UC's Digital Collection Hits 3 Million Volumes

Jeff Rogers
November 04, 2010
Photo of a book scanner with a book inside, ready to be scanned.

Providing further confirmation that these days, everything is indeed online, the California Digital Library announced last week that the UC Libraries have now digitized over 3 million books. The mass digitization project is ongoing and has involved collaboration with Google, Microsoft, and the Internet Archive over the past few years.

A book from, say, the Berkeley campus library system begins its journey into cyberspace by being first checked out to the Northern Regional Library Facility (NRLF), where it will be packed into a large shipment headed to one of the California Digital Library's partners. At the San Francisco-based Internet Archive, the book is scanned using a digitization device called a "scribe". Each page is turned carefully (by hand, no less) and photographed, and the scanned copies are checked for image quality. The virtual book is then tagged with additional metadata (publication info, cover, etc.) and parts ways with the physical copy, which returns to its original library location.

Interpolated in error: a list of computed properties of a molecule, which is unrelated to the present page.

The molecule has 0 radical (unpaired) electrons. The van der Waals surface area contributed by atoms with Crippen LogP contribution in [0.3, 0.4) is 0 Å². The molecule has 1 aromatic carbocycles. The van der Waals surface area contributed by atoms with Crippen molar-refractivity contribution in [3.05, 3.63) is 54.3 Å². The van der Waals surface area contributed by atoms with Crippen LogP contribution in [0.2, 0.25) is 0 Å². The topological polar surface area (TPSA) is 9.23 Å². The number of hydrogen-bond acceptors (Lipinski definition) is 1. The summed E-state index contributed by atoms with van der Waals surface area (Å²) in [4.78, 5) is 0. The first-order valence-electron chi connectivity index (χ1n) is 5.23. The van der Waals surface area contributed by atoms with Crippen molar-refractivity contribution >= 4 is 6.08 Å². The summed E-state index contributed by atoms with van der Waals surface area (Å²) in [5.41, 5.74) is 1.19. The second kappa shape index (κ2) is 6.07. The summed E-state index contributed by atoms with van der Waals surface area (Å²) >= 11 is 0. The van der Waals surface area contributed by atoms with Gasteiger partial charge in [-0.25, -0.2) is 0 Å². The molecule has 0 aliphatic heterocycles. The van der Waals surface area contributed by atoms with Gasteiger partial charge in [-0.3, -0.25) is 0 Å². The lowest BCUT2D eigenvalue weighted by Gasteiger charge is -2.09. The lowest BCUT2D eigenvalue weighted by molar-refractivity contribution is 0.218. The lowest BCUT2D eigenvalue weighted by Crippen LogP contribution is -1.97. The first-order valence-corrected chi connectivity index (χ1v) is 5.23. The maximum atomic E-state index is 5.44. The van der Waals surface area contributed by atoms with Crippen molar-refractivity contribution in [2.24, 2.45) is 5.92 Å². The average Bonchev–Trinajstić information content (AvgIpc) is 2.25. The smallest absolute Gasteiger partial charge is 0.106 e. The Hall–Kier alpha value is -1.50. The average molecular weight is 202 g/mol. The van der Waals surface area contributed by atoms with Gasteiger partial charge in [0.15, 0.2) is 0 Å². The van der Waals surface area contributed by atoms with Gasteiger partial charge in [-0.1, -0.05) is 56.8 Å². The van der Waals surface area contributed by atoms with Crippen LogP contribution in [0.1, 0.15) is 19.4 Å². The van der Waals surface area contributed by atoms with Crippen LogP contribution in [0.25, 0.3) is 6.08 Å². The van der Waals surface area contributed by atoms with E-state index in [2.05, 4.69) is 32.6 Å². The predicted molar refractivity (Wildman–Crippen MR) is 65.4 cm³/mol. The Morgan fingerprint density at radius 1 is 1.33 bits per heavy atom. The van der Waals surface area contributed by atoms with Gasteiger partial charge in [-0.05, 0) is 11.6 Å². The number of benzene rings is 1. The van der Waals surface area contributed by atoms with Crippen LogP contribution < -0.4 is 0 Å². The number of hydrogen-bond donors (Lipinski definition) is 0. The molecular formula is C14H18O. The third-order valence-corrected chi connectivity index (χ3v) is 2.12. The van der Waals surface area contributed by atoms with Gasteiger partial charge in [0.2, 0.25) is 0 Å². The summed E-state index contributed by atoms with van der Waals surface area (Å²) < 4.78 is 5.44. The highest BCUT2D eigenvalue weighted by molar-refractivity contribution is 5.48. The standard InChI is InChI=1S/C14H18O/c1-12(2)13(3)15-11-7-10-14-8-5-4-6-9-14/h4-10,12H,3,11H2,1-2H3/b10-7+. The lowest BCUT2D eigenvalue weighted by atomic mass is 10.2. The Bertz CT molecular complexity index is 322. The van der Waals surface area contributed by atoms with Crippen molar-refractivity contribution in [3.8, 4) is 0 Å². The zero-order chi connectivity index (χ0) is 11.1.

The digital book, however, is just beginning a journey of its own. Depending on what sort of partnership it was produced through (you can see the UC system's contracts with its digitization collaborators here) and what sort of copyright restrictions apply to the text, the book may be accessible in full or in part through a variety of web outlets--i.e., Google Books, the Internet Archive, the HathiTrust, and the UC's own Melvyl catalogue.  In a recently produced video on the mass digitization project, CDL estimates that 20% of the scanned collection is available in full online and free of any copyright restrictions.

All of this digitization has implications that reach far beyond reducing PhD students' overdue book fines (although that is a plus).  Brick-and-mortar university libraries full of aging paper resources have traditionally existed to serve their faculty and students, not the general public per se.  Digitization has the potential to vastly increase both reader access and material longevity through open circulation of electronic copies.  Additionally, digitzed texts promise to facilitate new types of scholarly research, ranging from the simple advantage of enabling rapid full-text searches to the more complicated computational textual analyses that researchers are only beginning to utilize.

Heather Christenson, CDL's Mass Digitization Project Manager, sums up the promise of the digital quite succintly in the recent video:  "You can't read a million books, but a machine can."  Make that 3 million and counting.